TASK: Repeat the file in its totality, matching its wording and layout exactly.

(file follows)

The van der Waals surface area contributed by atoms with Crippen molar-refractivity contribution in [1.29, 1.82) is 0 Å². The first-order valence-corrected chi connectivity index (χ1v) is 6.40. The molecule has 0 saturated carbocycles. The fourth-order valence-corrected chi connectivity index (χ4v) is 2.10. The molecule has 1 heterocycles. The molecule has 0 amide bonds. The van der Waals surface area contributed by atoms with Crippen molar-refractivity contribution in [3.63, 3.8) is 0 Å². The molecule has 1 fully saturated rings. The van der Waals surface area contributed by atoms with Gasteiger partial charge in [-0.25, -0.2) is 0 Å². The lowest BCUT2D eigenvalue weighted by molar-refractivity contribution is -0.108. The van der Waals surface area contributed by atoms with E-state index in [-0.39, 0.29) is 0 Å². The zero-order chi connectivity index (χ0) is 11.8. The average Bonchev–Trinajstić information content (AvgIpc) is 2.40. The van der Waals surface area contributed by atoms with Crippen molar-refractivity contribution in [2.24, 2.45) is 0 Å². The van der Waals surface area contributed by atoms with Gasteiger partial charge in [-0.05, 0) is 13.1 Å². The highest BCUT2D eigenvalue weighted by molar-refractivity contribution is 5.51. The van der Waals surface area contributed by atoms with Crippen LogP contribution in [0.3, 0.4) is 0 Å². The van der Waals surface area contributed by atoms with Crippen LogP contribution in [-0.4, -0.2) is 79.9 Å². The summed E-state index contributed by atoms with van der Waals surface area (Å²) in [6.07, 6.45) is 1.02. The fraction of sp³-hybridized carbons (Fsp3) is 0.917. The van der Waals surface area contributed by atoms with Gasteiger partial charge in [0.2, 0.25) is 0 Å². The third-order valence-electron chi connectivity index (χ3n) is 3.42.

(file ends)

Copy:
The van der Waals surface area contributed by atoms with Crippen molar-refractivity contribution in [1.29, 1.82) is 0 Å². The first-order valence-corrected chi connectivity index (χ1v) is 6.40. The molecule has 0 saturated carbocycles. The fourth-order valence-corrected chi connectivity index (χ4v) is 2.10. The molecule has 1 heterocycles. The molecule has 0 amide bonds. The van der Waals surface area contributed by atoms with Crippen molar-refractivity contribution in [3.63, 3.8) is 0 Å². The molecule has 1 fully saturated rings. The van der Waals surface area contributed by atoms with Gasteiger partial charge in [-0.25, -0.2) is 0 Å². The lowest BCUT2D eigenvalue weighted by molar-refractivity contribution is -0.108. The van der Waals surface area contributed by atoms with E-state index in [-0.39, 0.29) is 0 Å². The zero-order chi connectivity index (χ0) is 11.8. The average Bonchev–Trinajstić information content (AvgIpc) is 2.40. The van der Waals surface area contributed by atoms with Crippen molar-refractivity contribution in [2.24, 2.45) is 0 Å². The van der Waals surface area contributed by atoms with Gasteiger partial charge in [-0.05, 0) is 13.1 Å². The highest BCUT2D eigenvalue weighted by molar-refractivity contribution is 5.51. The van der Waals surface area contributed by atoms with Crippen LogP contribution in [0.3, 0.4) is 0 Å². The van der Waals surface area contributed by atoms with Crippen LogP contribution in [-0.4, -0.2) is 79.9 Å². The summed E-state index contributed by atoms with van der Waals surface area (Å²) in [6.07, 6.45) is 1.02. The fraction of sp³-hybridized carbons (Fsp3) is 0.917. The van der Waals surface area contributed by atoms with Gasteiger partial charge in [0.2, 0.25) is 0 Å². The third-order valence-electron chi connectivity index (χ3n) is 3.42.